Cut-price degrees will be on offer next year from more than three quarters of "mixed economy" further and higher education colleges, a Times Higher survey has found.
Colleges running honours degree and foundation degree courses have made full use of top-up fee variability, with a wide range of charges from no fee to the maximum £3,000 a year. Nearly half will charge nothing.
Bursaries ranging from £300 a year to a full annual fee waiver of £3,000, along with other incentives such as free use of a laptop, have been added where fees are charged.
The packages have been designed to appeal to the typical college student, who is often from the local area and from a low- income household.
But some of the more expensive deals have been heavily influenced by partner universities who validate college degrees, or by the position taken by the rest of the higher education sector where the maximum fee is the norm.
As a result, nearly a quarter of the Mixed Economy Group of colleges - whose 23 member institutions provide about 11 per cent of higher education in England - are planning to charge the full £3,000.
But they are offsetting the fee with bursary schemes expected to effectively provide most students with a discount and, in some cases, leave the poorest with nothing to pay at all.
Almost half have chosen not to introduce top-up fees next year, although many of these say they intend to review the situation for 2007, when financial or market pressures may force them to reconsider.
Between these extremes, the remaining colleges plan to charge fixed fees ranging from £2,000 to £2,700. In almost all cases, the annual charge for honours degrees and foundation degrees is the same. So far, two colleges - St Helens in Merseyside and Croydon College - have said they will charge less for a foundation degree.
Many colleges have made a late submission of their proposed fee and bursary scheme to the Office for Fair Access and have yet to receive formal approval. Offa has put back its deadline for submissions until the end of May, and it will publish approved schemes on a rolling basis.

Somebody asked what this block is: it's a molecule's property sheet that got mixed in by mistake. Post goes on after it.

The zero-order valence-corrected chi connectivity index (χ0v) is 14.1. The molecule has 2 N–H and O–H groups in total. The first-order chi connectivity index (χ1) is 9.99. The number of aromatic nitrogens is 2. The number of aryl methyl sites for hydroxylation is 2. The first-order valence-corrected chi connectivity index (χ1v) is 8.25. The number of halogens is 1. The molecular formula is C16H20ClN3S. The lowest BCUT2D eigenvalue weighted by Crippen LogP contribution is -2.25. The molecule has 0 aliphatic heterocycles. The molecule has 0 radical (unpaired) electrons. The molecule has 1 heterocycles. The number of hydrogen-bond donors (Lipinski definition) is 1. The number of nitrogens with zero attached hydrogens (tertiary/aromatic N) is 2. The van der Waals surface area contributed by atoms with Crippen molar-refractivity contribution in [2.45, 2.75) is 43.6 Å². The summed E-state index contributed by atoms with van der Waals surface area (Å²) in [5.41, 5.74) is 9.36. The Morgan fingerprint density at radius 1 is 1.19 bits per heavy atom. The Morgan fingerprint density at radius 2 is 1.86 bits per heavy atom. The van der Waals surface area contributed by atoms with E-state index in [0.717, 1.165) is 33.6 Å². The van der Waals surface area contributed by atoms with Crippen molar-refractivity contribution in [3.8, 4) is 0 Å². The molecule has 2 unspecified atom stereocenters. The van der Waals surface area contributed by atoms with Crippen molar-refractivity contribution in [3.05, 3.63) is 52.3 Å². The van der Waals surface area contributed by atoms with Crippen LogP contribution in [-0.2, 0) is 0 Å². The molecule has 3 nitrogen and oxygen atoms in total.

For those who have decided against top-ups for next year, the impact of debt aversion on students who fall into the widening participation category was the overriding consideration.
Christine Davis, principal of Farnborough College, said: "Ours is very much a risk-based approach. We did not want to take a risky position in this first year of the top-up fees market."
Cliff Hall, deputy principal of Solihull College, admitted there was "an element of gamble" in deciding not to charge, since there was a danger this might be perceived as reflecting lower quality.
"That is why we will be reviewing the situation in the following year," he said.
Gill Alton, vice-principal of Grimsby Institute, said many colleges such as hers had decided to charge partly because they wanted to develop their higher education facilities but also in anticipation of higher validation charges from partner universities.
Peter Roberts, the principal of Stockport College, said there could be "clarification issues" with partner universities if colleges decided to charge significantly less for the same degree.
"It could also have a knock-on effect in terms of perceptions of quality," he said.
John Widdowson, principal of New College Durham and chairman of the Mixed Economy Group, predicted that most further and higher education colleges would charge fees from 2007. "It's about delivering the right level of provision, and for that you need the right level of resources. But it is understandable that some have decided to wait for a year to see what happens," he said.